How to Protect Yourself from Ticks and Mosquitoes When Hiking

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Ticks and mosquitoes present the biggest threat to a hikers health on the trail. When these bugs bite you, they can transmit diseases like Lyme, Babesiosis, West Nile, and Zika - to just name a few. The Centers for Disease Control and Prevention (CDC) has reported that each year more and more people are contracting tick and mosquito-borne diseases, with numbers tripling since the 1990s. Even though this might be alarming, this shouldn’t keep you from hiking in the woods, but it should motivate you to take the necessary preventive measures to protect yourself from this danger.

Tick Preventive Measures

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Stay in the Middle of the Trail: When walking through tall grasses or bushy areas, try to stay in the center of the trail. Ticks love to hang out on these types of plants and wait for a victim to come close by to latch onto.

Wear Appropriate Clothing: Wearing pants and a long sleeve shirt can help cover and protect your body from ticks. Also, wearing light colored clothing can make it easier to spot them.

Apply Insect Repellent: Any areas of exposed skin should be sprayed with insect repellent. The CDC recommends using DEET, Picaridin, and Oil of lemon eucalyptus. A lot of the natural repellents on the market have mostly been proven to be ineffective.

Use Permethrin: Treat your clothing and gear with Permethrin (pur-meh-thrin). It’s a safe insecticide that kills ticks on contact. You can also buy clothing that is pre-treated with Permethrin.

Daily Body Check: It’s important to do a full body check at the end of each day. In really bad tick infested areas, you might even want to check yourself several times throughout the day. Ticks will tend to gravitate to warm spots on your body, like between your legs, armpits, back of the knee, and at your waistline. The sooner you find a tick on you and remove it, the better your chances are of not getting infected by them.

spraying permethrin on clothing

spraying permethrin on clothing

How to Remove a Tick

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  • Grab the ticks head with tweezers as close to your skin’s surface as possible.

  • Pull it straight out with a steady motion. Don’t twist or jerk the tick, because this could cause part of it to break off and remain in the skin. 

  • After removing the tick, thoroughly clean the bite area with soap and antiseptic ointment.

  • If you still see bits of the tick left, try to remove them with the tweezers. If you can’t get them out, leave them alone and let the area heal.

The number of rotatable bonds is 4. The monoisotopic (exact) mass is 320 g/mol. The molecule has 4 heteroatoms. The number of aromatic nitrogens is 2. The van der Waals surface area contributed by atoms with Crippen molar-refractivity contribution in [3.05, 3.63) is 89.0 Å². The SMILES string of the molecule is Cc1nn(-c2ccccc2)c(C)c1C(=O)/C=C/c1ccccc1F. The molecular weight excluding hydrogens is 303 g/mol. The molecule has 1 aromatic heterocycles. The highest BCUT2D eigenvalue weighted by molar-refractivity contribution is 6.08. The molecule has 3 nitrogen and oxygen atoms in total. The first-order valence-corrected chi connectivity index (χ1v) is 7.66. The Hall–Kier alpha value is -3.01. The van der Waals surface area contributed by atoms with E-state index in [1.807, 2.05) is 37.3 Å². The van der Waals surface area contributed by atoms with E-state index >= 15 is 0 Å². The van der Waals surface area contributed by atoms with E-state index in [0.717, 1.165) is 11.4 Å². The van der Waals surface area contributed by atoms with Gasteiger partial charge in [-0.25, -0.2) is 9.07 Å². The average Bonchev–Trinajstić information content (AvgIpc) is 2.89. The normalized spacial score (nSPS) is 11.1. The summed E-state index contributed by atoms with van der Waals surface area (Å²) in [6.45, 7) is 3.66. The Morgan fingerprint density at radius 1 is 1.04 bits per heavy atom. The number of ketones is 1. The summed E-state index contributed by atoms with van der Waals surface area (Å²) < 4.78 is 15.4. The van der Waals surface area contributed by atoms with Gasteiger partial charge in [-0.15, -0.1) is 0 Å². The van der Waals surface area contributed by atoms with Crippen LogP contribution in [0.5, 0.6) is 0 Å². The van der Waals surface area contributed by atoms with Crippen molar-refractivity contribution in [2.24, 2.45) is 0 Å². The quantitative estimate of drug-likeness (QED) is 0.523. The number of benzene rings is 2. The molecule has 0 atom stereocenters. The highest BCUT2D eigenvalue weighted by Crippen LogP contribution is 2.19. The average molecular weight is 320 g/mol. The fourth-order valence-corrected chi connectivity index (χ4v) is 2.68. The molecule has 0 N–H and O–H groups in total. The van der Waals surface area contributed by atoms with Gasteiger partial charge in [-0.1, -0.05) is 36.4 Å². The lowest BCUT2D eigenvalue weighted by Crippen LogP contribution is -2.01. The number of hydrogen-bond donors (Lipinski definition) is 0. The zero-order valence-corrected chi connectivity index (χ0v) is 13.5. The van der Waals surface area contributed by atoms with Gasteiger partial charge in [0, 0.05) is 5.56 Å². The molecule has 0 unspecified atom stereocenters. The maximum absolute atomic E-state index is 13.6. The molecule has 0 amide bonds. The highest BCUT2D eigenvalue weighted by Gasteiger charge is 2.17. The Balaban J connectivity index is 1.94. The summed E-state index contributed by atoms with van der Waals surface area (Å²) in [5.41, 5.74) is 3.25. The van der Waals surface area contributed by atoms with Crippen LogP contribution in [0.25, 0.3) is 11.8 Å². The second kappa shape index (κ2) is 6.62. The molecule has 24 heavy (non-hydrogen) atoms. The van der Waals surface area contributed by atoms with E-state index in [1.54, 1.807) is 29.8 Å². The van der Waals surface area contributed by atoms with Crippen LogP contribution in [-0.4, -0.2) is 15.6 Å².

• For the next couple of weeks you will want to monitor yourself for symptoms like, fatigue, muscle aches, joint pain, headache, fever, and/or a rash. If this occurs, you may have contracted a tick-borne disease and you will want to seek medical assistance right away.

Mosquito Preventive Measures

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Wear a Head Net: When the mosquitoes are thick and swarming around your head, a head net can be the one thing that keeps you from going crazy.

Apply Insect Repellent: Any areas of exposed skin should be sprayed with insect repellent. The CDC recommends using DEET, Picaridin, and oil of lemon eucalyptus. A lot of the natural repellents on the market have mostly been proven to be ineffective.

Use Permethrin: Treat your clothing and gear with Permethrin. It’s a safe insecticide that kills mosquitoes on contact. You can also buy pre-treated clothing with Permethrin.

Avoid Dawn and Dusk: Mosquitoes are most active at dawn and dusk. If you’re hiking in a particular area where these insects are prevalent it would be good to plan on staying inside your shelter during these times of the day.

Choose the Right Clothing: One of the best ways to protect yourself from mosquitoes is to cover up as much as possible. The more skin you have exposed, the more likely you will get bitten. You will want to wear long pants and a long sleeved shirt.

Camp Away from Water Sources: Water sources is where mosquitoes breed and hang out at, so you will want to avoid camping near them. Try to find a location that has a slight breeze. This usually keeps the mosquitoes at bay.

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In Conclusion

Even though ticks and mosquitoes pose a significant threat to hikers in the woods, the truth is that if you educate yourself about preventive measures and follow those guidelines your risk of contracting a disease from these bugs will be extremely low. So, enjoy yourself out there in all the natural areas we have on this planet, but always make sure to take the necessary safety precautions.

Do you have a question about tick and mosquito prevention? Leave a comment down below

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